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A Bird-Scaring Bot

Why are airport workers planning to dress a robot up like a coyote? 

Overhead view of Fairbanks Airport with insets of the Aurora robot and a map showing the location of the airport in Alaska

Quintin Soloviev (CC BY-SA 4.0), © Kawee Wateesatogkij/Dreamstime.com; Photo illustration Encyclopædia Britannica, Inc.

If a robot were dressed up as a predator, would a bird be fooled? Officials in Alaska are about to find out. The state’s transportation department will use a robot disguised as a fox or a coyote to try to scare birds and other animals away from a busy airport.

The robot, which officials named Aurora, is the size of a large dog. It travels on four legs and is controlled by a human using a computer or tablet. Aurora can move through snow and rain with ease and even climbs rocky areas or flights of stairs if needed. Its outer panels can be replaced with panels that make it look like a fox or a coyote.  Check out the video to see the robot in action.

Alaska Department of Transportation & Public Facilities

Aurora can do many things, but can it scare a bird?

Aurora’s ability to “wear” a disguise could make it valuable for protecting Alaska’s wildlife. Migrating birds and other animals often fly or walk on or near airport runways, putting them in danger as planes take off and land. Officials have tried scaring away the animals by making loud sounds, but that can cause other problems, such as scaring local pets. A robot dressed up as a predator might be a better solution—if it works.

An airplane sits on a runway with houses in the background.

© Dezzor/Dreamstime.com

Officials will test Aurora at the Fairbanks International Airport this fall, when birds that spent the summer in Alaska migrate south. They’ll see whether Aurora scares both these birds and the state’s larger animals, like bears and moose. 

NEWS EXTRA!

Here Come the Cicadas!

A map of the United States with the locations of the two broods indicated along with an inset of cicadas on a tree.

© Natureheart/Dreamstime.com; Photo composite Encyclopædia Britannica, Inc.

Will the 2024 cicadas emerge where you live? Use this map to find out!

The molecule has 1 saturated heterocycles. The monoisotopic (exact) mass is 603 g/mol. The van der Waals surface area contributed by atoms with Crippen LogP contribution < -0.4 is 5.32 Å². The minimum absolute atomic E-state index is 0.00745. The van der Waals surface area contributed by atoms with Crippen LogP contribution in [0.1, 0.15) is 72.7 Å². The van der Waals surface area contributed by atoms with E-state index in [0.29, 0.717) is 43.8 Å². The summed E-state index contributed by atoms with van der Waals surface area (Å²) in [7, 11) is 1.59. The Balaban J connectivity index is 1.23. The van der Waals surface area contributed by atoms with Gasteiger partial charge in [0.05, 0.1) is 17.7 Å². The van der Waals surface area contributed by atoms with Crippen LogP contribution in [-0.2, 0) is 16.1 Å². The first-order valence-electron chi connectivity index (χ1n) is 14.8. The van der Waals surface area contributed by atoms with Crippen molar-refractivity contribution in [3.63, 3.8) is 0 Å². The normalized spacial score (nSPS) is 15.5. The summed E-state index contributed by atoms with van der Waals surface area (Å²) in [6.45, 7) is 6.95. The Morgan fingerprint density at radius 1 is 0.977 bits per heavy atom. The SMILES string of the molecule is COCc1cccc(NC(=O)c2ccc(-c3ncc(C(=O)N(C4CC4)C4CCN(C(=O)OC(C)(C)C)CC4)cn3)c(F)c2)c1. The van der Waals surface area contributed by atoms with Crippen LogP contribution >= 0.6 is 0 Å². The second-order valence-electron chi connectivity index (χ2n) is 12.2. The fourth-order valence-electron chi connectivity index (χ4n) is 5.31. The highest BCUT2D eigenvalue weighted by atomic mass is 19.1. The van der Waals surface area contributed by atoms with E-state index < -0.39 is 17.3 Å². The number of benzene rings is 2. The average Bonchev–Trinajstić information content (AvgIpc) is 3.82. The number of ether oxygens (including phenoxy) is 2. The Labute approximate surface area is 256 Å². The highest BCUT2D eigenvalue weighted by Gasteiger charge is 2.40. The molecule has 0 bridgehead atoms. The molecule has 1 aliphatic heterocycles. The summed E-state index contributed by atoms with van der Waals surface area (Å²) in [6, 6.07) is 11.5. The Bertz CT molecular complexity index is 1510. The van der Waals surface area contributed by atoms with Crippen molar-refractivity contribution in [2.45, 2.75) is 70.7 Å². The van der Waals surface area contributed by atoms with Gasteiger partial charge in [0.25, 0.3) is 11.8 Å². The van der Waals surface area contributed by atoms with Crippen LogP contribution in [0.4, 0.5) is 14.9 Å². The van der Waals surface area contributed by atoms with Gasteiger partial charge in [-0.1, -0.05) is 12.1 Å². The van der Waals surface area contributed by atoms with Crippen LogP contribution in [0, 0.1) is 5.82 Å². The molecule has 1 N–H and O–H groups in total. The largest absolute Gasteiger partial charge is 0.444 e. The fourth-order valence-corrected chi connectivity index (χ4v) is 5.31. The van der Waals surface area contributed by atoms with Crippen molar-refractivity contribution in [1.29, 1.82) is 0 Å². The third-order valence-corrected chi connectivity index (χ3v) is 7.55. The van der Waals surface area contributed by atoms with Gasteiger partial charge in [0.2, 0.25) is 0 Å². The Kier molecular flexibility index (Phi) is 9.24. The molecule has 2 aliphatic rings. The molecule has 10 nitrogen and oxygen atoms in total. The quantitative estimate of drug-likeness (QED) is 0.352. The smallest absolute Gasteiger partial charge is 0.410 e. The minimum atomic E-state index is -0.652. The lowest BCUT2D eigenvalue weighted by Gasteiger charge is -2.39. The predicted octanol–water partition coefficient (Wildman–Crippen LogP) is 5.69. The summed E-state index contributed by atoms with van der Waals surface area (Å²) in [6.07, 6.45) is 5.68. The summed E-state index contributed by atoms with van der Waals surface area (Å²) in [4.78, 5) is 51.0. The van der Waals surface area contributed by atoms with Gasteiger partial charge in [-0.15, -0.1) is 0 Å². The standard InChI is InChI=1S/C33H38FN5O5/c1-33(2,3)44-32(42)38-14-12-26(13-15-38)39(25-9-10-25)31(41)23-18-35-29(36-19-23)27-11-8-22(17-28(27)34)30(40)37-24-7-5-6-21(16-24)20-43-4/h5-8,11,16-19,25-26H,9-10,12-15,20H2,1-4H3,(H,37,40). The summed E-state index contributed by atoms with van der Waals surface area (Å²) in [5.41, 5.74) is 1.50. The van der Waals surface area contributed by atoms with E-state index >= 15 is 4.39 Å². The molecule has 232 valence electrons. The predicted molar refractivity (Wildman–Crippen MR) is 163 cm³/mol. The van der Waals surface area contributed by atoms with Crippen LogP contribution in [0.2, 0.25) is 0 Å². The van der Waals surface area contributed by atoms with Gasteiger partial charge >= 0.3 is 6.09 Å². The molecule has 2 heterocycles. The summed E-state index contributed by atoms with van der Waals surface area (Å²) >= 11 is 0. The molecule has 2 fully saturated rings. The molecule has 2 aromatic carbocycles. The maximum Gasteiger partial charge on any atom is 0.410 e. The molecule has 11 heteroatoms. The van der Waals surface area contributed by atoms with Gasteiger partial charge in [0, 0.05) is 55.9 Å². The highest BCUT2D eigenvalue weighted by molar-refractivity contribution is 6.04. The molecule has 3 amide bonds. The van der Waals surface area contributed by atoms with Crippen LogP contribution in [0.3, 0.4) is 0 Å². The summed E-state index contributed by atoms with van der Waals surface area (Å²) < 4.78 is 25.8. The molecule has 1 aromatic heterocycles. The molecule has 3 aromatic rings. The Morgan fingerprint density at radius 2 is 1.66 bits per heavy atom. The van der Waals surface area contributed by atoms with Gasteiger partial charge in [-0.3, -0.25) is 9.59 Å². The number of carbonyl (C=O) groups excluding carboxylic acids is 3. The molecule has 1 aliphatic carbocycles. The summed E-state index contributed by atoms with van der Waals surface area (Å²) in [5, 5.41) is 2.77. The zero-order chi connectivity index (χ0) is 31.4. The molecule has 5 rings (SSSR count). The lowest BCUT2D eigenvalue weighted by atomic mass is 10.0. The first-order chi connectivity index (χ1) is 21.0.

If you live in parts of the Southern and Midwestern United States, you can expect things to get loud. As summer approaches, trillions of cicadas will come out of the ground and take to the skies to mate. The males will make their presence known by producing a noisy mating call.

Periodical cicadas appear only every 13 or 17 years, depending on the brood, or group. A 13-year brood called Brood XIX will appear in late April or early May. A 17-year brood called Brood XIII will surface in mid-May. The adults will die soon after mating, but their offspring will go underground to begin the cycle all over again.

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Fun Fact

Is a 1,500-pound (680-kilogram) animal a good swimmer? If it’s a moose, the answer is yes! A moose can swim about twice as fast as a human.

© Gregory B Balvin—Photodisc/Getty Images

Hey, Robot…Take That Picture!

AnimalVidBitsProductions/Pond5.com

Imagine you’re in the African savanna, making a video of wildlife in motion. Suddenly, a lion comes into view. He looks hungry! Do you stick around and keep filming?

Not many people want to get up close and personal with a lion or a bear. That’s why some wildlife photographers are using robot photographers instead. These little machines can come face to face with dangerous animals while humans stay out of harm’s way. And robots are less likely than humans to disturb, or change, an animal’s usual behavior.

A small camera and lights are on treaded tires and covered in camouflage.

© Will Burrard-Lucas (https://willbl.com/)

BeetleCam can get close to wildlife when photographers can’t.

In 2009, photographer Will Burrard-Lucas built BeetleCam, a robot-on-wheels that can carry a camera. BeetleCam enabled Burrard-Lucas to photograph the trio of curious cubs below. Additional BeetleCam photos can be seen on Burrard-Lucas’s website.

Three lion cubs stand in tall grass and look at the camera.

© Will Burrard-Lucas (https://willbl.com/)

Scientists also put robots in the wild so they can capture observations of animals that they might otherwise miss. In 2014, scientist Yvon Le Maho built a robot that looked like a penguin chick. Real penguins accepted the fake baby bird into their colony and had no idea the robot was filming them!

Just the Bear Facts

A grizzly bear splashes in water with birds in the background.

© Paul/stock.adobe.com

When bears hibernate, they go into a state of light sleep called torpor. During this time, they don’t pee or poop! What else is there to know about Alaska’s grizzly bears, which are also called brown bears? You can learn more at Britannica.

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Word of the Day

incognito

Part of speech:

adjective

Definition:

: with your true identity kept secret (as by using a different name or a disguise)

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